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4 Reasons Your Firewalls and VPNs Are Exposing Your Organization to Breaches

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JACOB SERPA - Sr. Product Marketing Manager
November 02, 2023 - 6 min read

While it may have been acceptable in years gone by, leaning on firewalls and VPNs for security now only serves to increase risk for the modern organization. That’s because the use of these tools inherently means the use of hub-and-spoke networks and castle-and-moat security models. These old-school architectures were focused on providing access to, and securing, the corporate network as a whole—the aim was to keep good things “in” and bad things “out.” Naturally, this approach was designed for a time when users, apps, and data all resided on premises, and things rarely moved beyond the network perimeter. 

This is no longer the case today. Whether organizations are just beginning to undergo digital transformation or already have cloud applications and hybrid workers firmly in place, relying on tools like firewalls and VPNs actually exposes them to breaches. Want to know how? Read on to learn the four key reasons.

1. They expand your attack surface

As organizations with yesterday’s architectures grow, they invariably extend their hub-and-spoke networks to more branch offices, factories, cloud-based resources, remote users, and more. To secure this endlessly expanding network, firewalls and VPNs are typically seen as the go-to tools for establishing a “safe” perimeter (i.e., for building a “moat” around the “castle”). Unfortunately, this solution creates a significant problem.

Firewalls and VPNs have public-facing IP addresses that sit on the public internet. This is by design so that the intended, authorized users can traverse the web and find the entry points into the network. However, these front doors can be found by anyone, including cybercriminals who are eager to bash them in. As organizations grow and deploy more and more of these tools, they are inevitably giving attackers more and more targets. In other words, using firewalls and VPNs drastically increases your attack surface.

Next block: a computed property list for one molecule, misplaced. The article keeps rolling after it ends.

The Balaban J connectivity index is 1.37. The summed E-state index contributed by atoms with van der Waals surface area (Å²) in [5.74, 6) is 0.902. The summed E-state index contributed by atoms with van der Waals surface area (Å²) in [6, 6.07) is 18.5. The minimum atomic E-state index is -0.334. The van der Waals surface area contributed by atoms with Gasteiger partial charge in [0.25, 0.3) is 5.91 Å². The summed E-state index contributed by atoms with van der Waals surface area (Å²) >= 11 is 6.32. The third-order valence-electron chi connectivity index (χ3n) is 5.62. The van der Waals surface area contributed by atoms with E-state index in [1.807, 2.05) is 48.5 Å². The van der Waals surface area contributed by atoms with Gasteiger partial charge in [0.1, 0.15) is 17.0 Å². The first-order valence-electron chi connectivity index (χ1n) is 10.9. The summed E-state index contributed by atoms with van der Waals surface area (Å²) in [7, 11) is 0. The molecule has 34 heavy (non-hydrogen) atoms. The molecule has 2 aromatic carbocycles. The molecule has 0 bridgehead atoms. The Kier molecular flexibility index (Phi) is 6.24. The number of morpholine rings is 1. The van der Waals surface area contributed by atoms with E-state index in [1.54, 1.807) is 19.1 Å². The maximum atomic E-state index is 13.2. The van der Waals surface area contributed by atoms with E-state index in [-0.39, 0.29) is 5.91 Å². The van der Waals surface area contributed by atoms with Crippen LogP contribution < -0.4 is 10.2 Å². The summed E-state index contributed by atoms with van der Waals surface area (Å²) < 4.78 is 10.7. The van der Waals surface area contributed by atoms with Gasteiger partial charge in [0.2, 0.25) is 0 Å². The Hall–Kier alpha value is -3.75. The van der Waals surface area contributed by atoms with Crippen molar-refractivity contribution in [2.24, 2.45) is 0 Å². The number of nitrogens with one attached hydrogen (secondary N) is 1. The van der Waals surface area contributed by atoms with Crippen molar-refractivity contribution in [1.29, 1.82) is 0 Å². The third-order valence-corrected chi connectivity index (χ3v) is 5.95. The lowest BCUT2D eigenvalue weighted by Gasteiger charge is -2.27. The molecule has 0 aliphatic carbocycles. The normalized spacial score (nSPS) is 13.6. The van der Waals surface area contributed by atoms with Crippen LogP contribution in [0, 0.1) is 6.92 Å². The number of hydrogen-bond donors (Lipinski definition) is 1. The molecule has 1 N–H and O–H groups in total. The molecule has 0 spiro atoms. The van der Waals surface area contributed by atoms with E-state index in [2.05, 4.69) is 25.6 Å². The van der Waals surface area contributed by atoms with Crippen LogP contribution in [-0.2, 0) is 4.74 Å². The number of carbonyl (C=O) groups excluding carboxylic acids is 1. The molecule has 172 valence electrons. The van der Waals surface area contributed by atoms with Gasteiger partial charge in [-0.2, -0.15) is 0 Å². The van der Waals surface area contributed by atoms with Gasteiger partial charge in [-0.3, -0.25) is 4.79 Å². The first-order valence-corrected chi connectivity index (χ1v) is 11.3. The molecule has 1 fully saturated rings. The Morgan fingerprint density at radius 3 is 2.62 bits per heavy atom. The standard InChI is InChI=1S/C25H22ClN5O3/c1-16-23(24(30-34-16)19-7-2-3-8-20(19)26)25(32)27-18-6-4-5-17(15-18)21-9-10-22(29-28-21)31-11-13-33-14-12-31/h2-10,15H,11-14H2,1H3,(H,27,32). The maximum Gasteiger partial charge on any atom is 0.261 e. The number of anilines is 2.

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2. They fail to stop compromise

Successfully stopping cyberthreats from compromising an organization requires inspecting traffic for any and all malicious activity and enforcing real-time policies that block cybercriminals’ malicious tactics. However, this is an undertaking that requires extensive computing power and, as a result, calls for security solutions with massive scalability. Given the reality that over 95% of web traffic today is encrypted, and the fact that inspecting encrypted traffic is a particularly compute-heavy endeavor, these scalability requirements are more critical than ever. 

Unfortunately, security appliances (whether hardware or virtual) struggle to stop compromise. That’s because they have fixed capacities to service particular volumes of traffic and cannot endlessly scale up to meet organizations’ ever-growing bandwidth demands for real-time content inspection and policy enforcement—especially when it comes to encrypted traffic. As a result, these tools often end up constituting a passthrough architecture that merely generates alerts once threats have already successfully breached the organization. Amassing more appliances to increase scalability is an endless cycle that ultimately wastes money and fails to solve underlying architectural problems. 

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3. They allow lateral threat movement